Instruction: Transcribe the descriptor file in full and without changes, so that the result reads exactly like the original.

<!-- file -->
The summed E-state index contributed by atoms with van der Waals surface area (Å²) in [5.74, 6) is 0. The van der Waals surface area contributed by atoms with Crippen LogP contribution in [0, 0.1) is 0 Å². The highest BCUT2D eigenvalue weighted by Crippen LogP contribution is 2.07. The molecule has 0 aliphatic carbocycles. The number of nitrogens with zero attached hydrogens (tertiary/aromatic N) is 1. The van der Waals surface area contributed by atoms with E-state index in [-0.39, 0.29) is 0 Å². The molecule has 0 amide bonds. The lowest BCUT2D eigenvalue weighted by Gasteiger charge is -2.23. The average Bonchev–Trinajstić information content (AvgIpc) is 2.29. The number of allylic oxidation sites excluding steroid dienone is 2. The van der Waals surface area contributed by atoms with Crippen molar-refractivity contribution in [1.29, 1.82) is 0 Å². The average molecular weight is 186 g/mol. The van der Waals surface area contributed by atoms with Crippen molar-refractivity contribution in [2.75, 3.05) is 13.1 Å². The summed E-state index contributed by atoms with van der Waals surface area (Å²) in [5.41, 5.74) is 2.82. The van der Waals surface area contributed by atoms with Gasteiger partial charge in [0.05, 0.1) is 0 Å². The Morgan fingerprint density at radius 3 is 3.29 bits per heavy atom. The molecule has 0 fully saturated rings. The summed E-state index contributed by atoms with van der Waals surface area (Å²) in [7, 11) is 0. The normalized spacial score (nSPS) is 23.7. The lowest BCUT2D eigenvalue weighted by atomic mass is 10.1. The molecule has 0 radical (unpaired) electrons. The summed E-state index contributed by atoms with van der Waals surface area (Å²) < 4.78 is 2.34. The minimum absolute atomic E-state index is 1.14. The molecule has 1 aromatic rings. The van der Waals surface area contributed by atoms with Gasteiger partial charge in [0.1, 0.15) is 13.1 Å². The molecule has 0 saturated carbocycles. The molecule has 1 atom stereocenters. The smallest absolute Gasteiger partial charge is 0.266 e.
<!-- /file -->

The summed E-state index contributed by atoms with van der Waals surface area (Å²) in [5.74, 6) is 0. The van der Waals surface area contributed by atoms with Crippen LogP contribution in [0, 0.1) is 0 Å². The highest BCUT2D eigenvalue weighted by Crippen LogP contribution is 2.07. The molecule has 0 aliphatic carbocycles. The number of nitrogens with zero attached hydrogens (tertiary/aromatic N) is 1. The van der Waals surface area contributed by atoms with E-state index in [-0.39, 0.29) is 0 Å². The molecule has 0 amide bonds. The lowest BCUT2D eigenvalue weighted by Gasteiger charge is -2.23. The average Bonchev–Trinajstić information content (AvgIpc) is 2.29. The number of allylic oxidation sites excluding steroid dienone is 2. The van der Waals surface area contributed by atoms with Crippen molar-refractivity contribution in [1.29, 1.82) is 0 Å². The average molecular weight is 186 g/mol. The van der Waals surface area contributed by atoms with Crippen molar-refractivity contribution in [2.75, 3.05) is 13.1 Å². The summed E-state index contributed by atoms with van der Waals surface area (Å²) in [5.41, 5.74) is 2.82. The van der Waals surface area contributed by atoms with Gasteiger partial charge in [0.05, 0.1) is 0 Å². The Morgan fingerprint density at radius 3 is 3.29 bits per heavy atom. The molecule has 0 fully saturated rings. The summed E-state index contributed by atoms with van der Waals surface area (Å²) in [7, 11) is 0. The normalized spacial score (nSPS) is 23.7. The lowest BCUT2D eigenvalue weighted by atomic mass is 10.1. The molecule has 0 radical (unpaired) electrons. The summed E-state index contributed by atoms with van der Waals surface area (Å²) < 4.78 is 2.34. The minimum absolute atomic E-state index is 1.14. The molecule has 1 aromatic rings. The van der Waals surface area contributed by atoms with Gasteiger partial charge in [0.1, 0.15) is 13.1 Å². The molecule has 0 saturated carbocycles. The molecule has 1 atom stereocenters. The smallest absolute Gasteiger partial charge is 0.266 e.